Background Faecal calprotectin (FC) is recommended to support the differential diagnosis of IBD or IBS in adults with recent onset lower gastrointestinal symptoms. FC can assess IBD activity in those with known disease, as a rising level is an early marker of potential relapse. There is presently no formal funding for FC within Northern Ireland.
Aim To assess if FC measurement directs an immediate modification in patient management within two out-patient groups: 1) new patients with differential diagnosis of IBS or IBD; 2) review patients with known IBD.
Method A random selection of FC results from secondary care patients over 12 months were analysed. Patient outcomes following the FC result stratified patients into one of four groups: Discharged, colonoscopy performed, clinic review or escalation of medical therapy.
Results Group 1 (n=28): 8 positive FC, all proceeding to endoscopy. In the 14 negative FC, 12 patients were discharged, 2 had clinic review. For indeterminate result: one patient with 2 indeterminate results underwent colonoscopy; 4 had clinic review; 1 was discharged. Group 2 (n=28): of the 20 positive results, 11/20 (55%) had medical management escalated, 5/20 (25%) underwent colonoscopy and 20% had clinic review. In the negative and indeterminate results: 7/8 had clinic review.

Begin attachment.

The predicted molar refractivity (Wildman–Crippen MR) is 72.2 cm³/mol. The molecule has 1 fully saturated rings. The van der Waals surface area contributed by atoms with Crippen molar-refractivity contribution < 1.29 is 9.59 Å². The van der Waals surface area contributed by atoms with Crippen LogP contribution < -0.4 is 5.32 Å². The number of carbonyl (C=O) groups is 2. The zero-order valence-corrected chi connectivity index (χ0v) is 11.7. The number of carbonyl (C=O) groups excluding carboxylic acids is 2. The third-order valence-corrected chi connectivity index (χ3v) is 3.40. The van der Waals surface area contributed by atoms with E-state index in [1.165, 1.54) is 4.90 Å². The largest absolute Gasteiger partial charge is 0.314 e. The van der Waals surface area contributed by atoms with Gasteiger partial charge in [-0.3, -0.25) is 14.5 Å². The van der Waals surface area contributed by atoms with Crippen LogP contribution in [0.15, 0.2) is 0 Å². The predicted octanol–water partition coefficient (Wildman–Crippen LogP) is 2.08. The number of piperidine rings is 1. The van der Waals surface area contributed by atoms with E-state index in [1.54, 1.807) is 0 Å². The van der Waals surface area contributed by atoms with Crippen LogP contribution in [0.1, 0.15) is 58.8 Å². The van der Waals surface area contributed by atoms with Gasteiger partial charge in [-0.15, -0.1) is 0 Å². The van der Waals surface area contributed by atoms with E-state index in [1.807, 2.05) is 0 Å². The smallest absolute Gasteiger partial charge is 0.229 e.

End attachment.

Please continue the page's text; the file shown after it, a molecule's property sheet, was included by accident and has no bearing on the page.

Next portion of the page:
Conclusions For patients with suspected IBS, a negative FC avoided unnecessary colonoscopy. In patients with known IBD, a raised FC led to an escalation in therapy in the majority of patients to minimise the risk of relapse and potential hospital admission. This study supports the need for a Northern Ireland FC service.
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